Hans Hildenbrand: The German front in rare color photos, 1914-1918

These incredible color photographs of the German battlefield were taken by Hans Hildenbrand during World War I, 1914-1918. Although color photography has existed since at least 1879, it did not become popular until several decades later. Most of the photos taken during World War I were black and white, giving the conflict a stark beauty that dominates our visual memory of the war.

"In 1914, Germany was the world technology leader in photography and had the best understanding of its promotional value," R.G. writes. Grant in World War I: The Definitive View History.

“About 50 photographers were attached to its forces, while there were 35 photographers for the French. British military officers lagged behind. It was not until 1916 that a British photographer was permitted on the Western Front. ” But among his countrymen only Hildebrand took color photographs.

Hildebrand's images thus stand out with their almost unreal-looking vibrancy, a result achieved not only by their use of color film, but with their relatively long experience through a still fairly new medium. .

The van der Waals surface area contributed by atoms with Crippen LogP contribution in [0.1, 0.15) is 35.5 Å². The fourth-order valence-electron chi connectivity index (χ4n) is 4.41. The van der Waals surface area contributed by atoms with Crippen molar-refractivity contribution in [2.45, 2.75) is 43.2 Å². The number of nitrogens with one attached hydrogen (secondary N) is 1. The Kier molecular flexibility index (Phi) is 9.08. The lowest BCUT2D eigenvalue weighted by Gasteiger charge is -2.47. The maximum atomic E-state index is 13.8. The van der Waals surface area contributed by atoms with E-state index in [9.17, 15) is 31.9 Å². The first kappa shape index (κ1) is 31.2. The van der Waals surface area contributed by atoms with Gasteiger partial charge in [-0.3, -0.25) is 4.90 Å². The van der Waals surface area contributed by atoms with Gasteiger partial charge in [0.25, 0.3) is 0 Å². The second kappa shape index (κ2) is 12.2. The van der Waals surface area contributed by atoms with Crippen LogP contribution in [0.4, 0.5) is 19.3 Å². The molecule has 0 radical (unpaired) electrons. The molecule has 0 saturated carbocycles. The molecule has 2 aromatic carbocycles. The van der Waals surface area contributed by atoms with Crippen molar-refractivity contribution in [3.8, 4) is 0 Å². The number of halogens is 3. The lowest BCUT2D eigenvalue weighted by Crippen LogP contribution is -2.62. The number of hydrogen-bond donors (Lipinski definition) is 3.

He founded a color film society in his native Stuttgart three years before the assassination of the Archduke and tried his hand at autochrome printing in early 1909.

All of Hildenbrand's visuals were not for publicity reasons, but because the film he was working with was not sensitive enough to capture the movement. Nevertheless, they give us a clearer idea of ​​the situation than most contemporary images.

What is most striking about Hildenbrand's Strait of Water is how easily he records scenes of destruction. During World War II, both sides became much more informed about what types of scenes would be allowed to document the photographers. During World War I, images of destroyed churches were a constant motif.

Hardly a glorification, Hildebrand's work will now come to those of us a hundred years in the future, to see World War I: its misery, its oppressive sense of futility, and the destruction it left behind.

World War I was a turning point in the political, cultural, economic and social climate of the world. The war and its immediate aftermath gave rise to many revolutions and rebellions.

The Big Four (Britain, France, the United States, and Italy) imposed their terms on the defeated powers in a series of treaties agreed at the Paris Peace Conference of 1919, the most famous German peace treaty: the Treaty of Versailles.

Ultimately, as a result of the war, the Austro-Hungarian, German, Ottoman and Russian empires ceased to exist, and many new states were created from their remnants.

However, despite the decisive Allied victory (and the creation of the League of Nations during the Peace Conference, intended to prevent future wars), the Second World War occurred twenty years later.

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